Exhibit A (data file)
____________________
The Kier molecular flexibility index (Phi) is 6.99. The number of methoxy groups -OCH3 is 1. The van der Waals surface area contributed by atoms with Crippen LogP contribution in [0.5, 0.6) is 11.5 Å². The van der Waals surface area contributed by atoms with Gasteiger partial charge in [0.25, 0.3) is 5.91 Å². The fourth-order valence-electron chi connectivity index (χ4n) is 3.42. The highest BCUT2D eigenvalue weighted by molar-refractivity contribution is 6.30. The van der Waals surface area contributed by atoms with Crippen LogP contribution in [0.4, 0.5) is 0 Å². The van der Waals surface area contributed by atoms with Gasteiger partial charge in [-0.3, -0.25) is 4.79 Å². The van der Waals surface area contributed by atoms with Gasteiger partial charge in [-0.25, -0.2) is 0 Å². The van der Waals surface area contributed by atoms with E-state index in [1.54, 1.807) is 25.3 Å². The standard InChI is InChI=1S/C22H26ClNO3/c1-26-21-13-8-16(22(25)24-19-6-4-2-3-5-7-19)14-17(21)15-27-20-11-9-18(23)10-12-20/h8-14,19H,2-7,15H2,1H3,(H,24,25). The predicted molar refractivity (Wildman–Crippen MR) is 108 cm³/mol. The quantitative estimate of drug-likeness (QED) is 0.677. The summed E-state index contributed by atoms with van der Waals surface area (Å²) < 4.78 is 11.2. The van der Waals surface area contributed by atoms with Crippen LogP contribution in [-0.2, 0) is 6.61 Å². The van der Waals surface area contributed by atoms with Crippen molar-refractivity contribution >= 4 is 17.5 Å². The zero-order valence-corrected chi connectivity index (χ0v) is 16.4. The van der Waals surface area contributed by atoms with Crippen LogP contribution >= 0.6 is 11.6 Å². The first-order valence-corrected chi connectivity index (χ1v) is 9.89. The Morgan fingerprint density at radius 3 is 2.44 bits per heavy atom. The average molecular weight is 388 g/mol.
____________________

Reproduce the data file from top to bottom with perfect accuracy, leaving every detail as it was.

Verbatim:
The Kier molecular flexibility index (Phi) is 6.99. The number of methoxy groups -OCH3 is 1. The van der Waals surface area contributed by atoms with Crippen LogP contribution in [0.5, 0.6) is 11.5 Å². The van der Waals surface area contributed by atoms with Gasteiger partial charge in [0.25, 0.3) is 5.91 Å². The fourth-order valence-electron chi connectivity index (χ4n) is 3.42. The highest BCUT2D eigenvalue weighted by molar-refractivity contribution is 6.30. The van der Waals surface area contributed by atoms with Crippen LogP contribution in [0.4, 0.5) is 0 Å². The van der Waals surface area contributed by atoms with Gasteiger partial charge in [-0.3, -0.25) is 4.79 Å². The van der Waals surface area contributed by atoms with Gasteiger partial charge in [-0.25, -0.2) is 0 Å². The van der Waals surface area contributed by atoms with E-state index in [1.54, 1.807) is 25.3 Å². The standard InChI is InChI=1S/C22H26ClNO3/c1-26-21-13-8-16(22(25)24-19-6-4-2-3-5-7-19)14-17(21)15-27-20-11-9-18(23)10-12-20/h8-14,19H,2-7,15H2,1H3,(H,24,25). The predicted molar refractivity (Wildman–Crippen MR) is 108 cm³/mol. The quantitative estimate of drug-likeness (QED) is 0.677. The summed E-state index contributed by atoms with van der Waals surface area (Å²) < 4.78 is 11.2. The van der Waals surface area contributed by atoms with Crippen LogP contribution in [-0.2, 0) is 6.61 Å². The van der Waals surface area contributed by atoms with Crippen molar-refractivity contribution >= 4 is 17.5 Å². The zero-order valence-corrected chi connectivity index (χ0v) is 16.4. The van der Waals surface area contributed by atoms with Crippen LogP contribution >= 0.6 is 11.6 Å². The first-order valence-corrected chi connectivity index (χ1v) is 9.89. The Morgan fingerprint density at radius 3 is 2.44 bits per heavy atom. The average molecular weight is 388 g/mol.